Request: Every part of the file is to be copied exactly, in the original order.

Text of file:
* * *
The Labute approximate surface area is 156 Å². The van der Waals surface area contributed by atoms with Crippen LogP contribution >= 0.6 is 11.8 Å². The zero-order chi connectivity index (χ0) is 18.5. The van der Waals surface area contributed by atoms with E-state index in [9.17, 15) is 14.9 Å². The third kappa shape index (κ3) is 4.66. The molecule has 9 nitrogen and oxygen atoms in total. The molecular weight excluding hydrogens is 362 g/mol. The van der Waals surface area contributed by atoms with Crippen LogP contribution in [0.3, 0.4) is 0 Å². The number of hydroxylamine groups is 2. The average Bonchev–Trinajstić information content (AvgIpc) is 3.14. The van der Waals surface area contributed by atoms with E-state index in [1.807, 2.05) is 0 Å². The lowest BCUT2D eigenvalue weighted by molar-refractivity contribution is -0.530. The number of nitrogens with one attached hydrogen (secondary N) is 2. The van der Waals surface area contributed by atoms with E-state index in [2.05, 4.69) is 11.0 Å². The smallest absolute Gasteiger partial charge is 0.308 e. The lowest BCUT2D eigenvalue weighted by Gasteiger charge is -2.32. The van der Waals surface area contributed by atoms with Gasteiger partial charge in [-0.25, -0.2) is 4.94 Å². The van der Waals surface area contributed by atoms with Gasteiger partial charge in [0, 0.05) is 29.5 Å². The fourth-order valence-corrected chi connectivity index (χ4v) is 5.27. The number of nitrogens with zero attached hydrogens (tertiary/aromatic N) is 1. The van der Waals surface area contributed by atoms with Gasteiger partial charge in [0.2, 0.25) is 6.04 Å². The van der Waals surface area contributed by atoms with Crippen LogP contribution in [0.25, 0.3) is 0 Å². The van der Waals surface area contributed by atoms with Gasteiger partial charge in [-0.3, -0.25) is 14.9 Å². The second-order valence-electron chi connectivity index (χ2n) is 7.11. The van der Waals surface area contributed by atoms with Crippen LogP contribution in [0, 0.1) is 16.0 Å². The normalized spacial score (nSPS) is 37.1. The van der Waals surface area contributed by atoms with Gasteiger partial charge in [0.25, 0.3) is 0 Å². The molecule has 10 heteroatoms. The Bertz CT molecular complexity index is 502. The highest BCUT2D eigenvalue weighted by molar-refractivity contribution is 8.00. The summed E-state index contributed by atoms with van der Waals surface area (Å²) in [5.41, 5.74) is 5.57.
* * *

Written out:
The Labute approximate surface area is 156 Å². The van der Waals surface area contributed by atoms with Crippen LogP contribution >= 0.6 is 11.8 Å². The zero-order chi connectivity index (χ0) is 18.5. The van der Waals surface area contributed by atoms with E-state index in [9.17, 15) is 14.9 Å². The third kappa shape index (κ3) is 4.66. The molecule has 9 nitrogen and oxygen atoms in total. The molecular weight excluding hydrogens is 362 g/mol. The van der Waals surface area contributed by atoms with Crippen LogP contribution in [0.3, 0.4) is 0 Å². The number of hydroxylamine groups is 2. The average Bonchev–Trinajstić information content (AvgIpc) is 3.14. The van der Waals surface area contributed by atoms with E-state index in [1.807, 2.05) is 0 Å². The lowest BCUT2D eigenvalue weighted by molar-refractivity contribution is -0.530. The number of nitrogens with one attached hydrogen (secondary N) is 2. The van der Waals surface area contributed by atoms with E-state index in [2.05, 4.69) is 11.0 Å². The smallest absolute Gasteiger partial charge is 0.308 e. The lowest BCUT2D eigenvalue weighted by Gasteiger charge is -2.32. The van der Waals surface area contributed by atoms with Gasteiger partial charge in [-0.25, -0.2) is 4.94 Å². The van der Waals surface area contributed by atoms with Gasteiger partial charge in [0, 0.05) is 29.5 Å². The fourth-order valence-corrected chi connectivity index (χ4v) is 5.27. The number of nitrogens with zero attached hydrogens (tertiary/aromatic N) is 1. The van der Waals surface area contributed by atoms with Gasteiger partial charge in [0.2, 0.25) is 6.04 Å². The van der Waals surface area contributed by atoms with Crippen LogP contribution in [0.25, 0.3) is 0 Å². The van der Waals surface area contributed by atoms with Gasteiger partial charge in [-0.3, -0.25) is 14.9 Å². The second-order valence-electron chi connectivity index (χ2n) is 7.11. The van der Waals surface area contributed by atoms with Crippen LogP contribution in [0, 0.1) is 16.0 Å². The normalized spacial score (nSPS) is 37.1. The van der Waals surface area contributed by atoms with Gasteiger partial charge in [0.25, 0.3) is 0 Å². The molecule has 10 heteroatoms. The Bertz CT molecular complexity index is 502. The highest BCUT2D eigenvalue weighted by molar-refractivity contribution is 8.00. The summed E-state index contributed by atoms with van der Waals surface area (Å²) in [5.41, 5.74) is 5.57.